fighting spam and scams on the Internet
"419" Scam – Advance Fee / Fake Lottery Scam
The so-called "419" scam is a type of fraud dominated by criminals from Nigeria and other countries in Africa. Victims of the scam are promised a large amount of money, such as a lottery prize, inheritance, money sitting in some bank account, etc.
Victims never receive this non-existent fortune but are tricked into sending their money to the criminals, who remain anonymous. They hide their real identity and location by using fake names and fake postal addresses as well as communicating via anonymous free email accounts and mobile phones.
Keep in mind that scammers DO NOT use their real names when defrauding people.
The criminals either abuse names of real people or companies or invent names or addresses.
Any real people or companies mentioned below have NO CONNECTION to the scammers!
Read more about such scams here or in our 419 FAQ. Use the Scam-O-Matic to verify suspect emails.
Click here to report a problem with this page.
Some comments by the Scam-O-Matic about the following email:
- An email address listed inside this email has been used in a known fraud before.
- This email uses a separate reply address that is different from the sender address. Spammers use this to get replies even when the original spam sending accounts have been shut down. Also, sometimes the sender addresses are legitimate looking but fake and only the reply address is actually an email account controlled by the scammers.
- The following phrases in this message should put you on alert:
- "with your full names" (a common phrase found in 419 scams)
- This email message is a 419 scam. Please see our 419 FAQ for more details on such scams.
- This email lists free webmail addresses. Use of such addresses is typical for scams. Lotteries, banks and any but the smallest of companies do not normally use such addresses. Criminals use them to anonymously send and receive email at Internet cafes.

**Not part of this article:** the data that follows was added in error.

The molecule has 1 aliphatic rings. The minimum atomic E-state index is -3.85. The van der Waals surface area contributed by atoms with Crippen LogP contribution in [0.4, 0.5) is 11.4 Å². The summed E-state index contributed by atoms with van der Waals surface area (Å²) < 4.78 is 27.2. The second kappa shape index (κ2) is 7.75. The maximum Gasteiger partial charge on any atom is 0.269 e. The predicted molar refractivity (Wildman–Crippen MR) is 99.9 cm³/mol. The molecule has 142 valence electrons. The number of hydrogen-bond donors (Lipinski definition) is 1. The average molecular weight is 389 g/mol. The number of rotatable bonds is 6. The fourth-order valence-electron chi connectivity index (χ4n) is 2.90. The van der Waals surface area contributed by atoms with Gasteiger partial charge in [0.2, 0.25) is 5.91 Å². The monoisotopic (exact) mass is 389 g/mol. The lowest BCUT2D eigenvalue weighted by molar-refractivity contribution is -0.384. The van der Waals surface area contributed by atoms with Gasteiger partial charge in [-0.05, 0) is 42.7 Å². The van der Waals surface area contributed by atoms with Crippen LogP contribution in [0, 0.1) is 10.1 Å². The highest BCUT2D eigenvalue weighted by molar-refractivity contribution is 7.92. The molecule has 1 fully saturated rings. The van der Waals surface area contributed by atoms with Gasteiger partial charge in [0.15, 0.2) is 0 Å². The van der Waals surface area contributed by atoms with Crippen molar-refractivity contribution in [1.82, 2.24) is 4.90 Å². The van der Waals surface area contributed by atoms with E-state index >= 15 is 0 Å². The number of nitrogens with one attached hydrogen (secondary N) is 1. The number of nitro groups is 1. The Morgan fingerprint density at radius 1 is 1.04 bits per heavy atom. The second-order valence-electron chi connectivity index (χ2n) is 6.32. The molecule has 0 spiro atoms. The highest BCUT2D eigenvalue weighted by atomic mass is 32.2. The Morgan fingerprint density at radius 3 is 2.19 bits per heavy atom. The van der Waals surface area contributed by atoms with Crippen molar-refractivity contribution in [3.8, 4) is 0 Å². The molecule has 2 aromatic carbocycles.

- firstname.lastname@example.org (email address has been used in a known fraud before)
- to claim your fund. name: mrs.evelyn bernard. e-mail: email@example.com (or) firstname.lastname@example.org please note: all (Gmail; can be used from anywhere worldwide)
Fraud email example:
From: "Eleanor Douglas" (may be fake)
Date: Tue, 2 Jun 2020 10:26:54 +0200
Subject: Payment of US$5,550,000.00 to your account
We wish to congratulate and inform you that after thorough review of all unclaimed funds, lottery funds, Inheritance and contract funds, etc. in conjunction with the auditor;s reports sent to the united nation accounts department, your payment file was forwarded to this office for immediate transfer of US$5,550,000.00 to your bank account, a compensation for your funds retarded.
The auditors reports shows that you have been going through hard times to see the release of the fund into your bank account, which has been by some delay dubious officials.
We therefore advice you to stop further correspondence with any officer or persons outside this office since you have met up with the funds transfer requirements.
Should you follow our directives, your US$5,550,000.00 compensation will be credited to your bank account within the next three (3) working days and copies of the fund transfer release documents will be sent to you and your bankers for confirmation.
For the immediate transfer of the US$5,550,000.00 to your bank account, kindly contact Mrs.Evelyn Bernard today with the below information; she will give you guidelines on how to claim your fund.
Name: Mrs.Evelyn Bernard.
E-mail: email@example.com (OR) firstname.lastname@example.org
PLEASE NOTE: All correspondences to Mrs.Evelyn Bernard have the reference number: Ref: UNDR/EFD550/SE sent along with your Full Names and Telephone numbers for prompt attention.
Financial Services, UK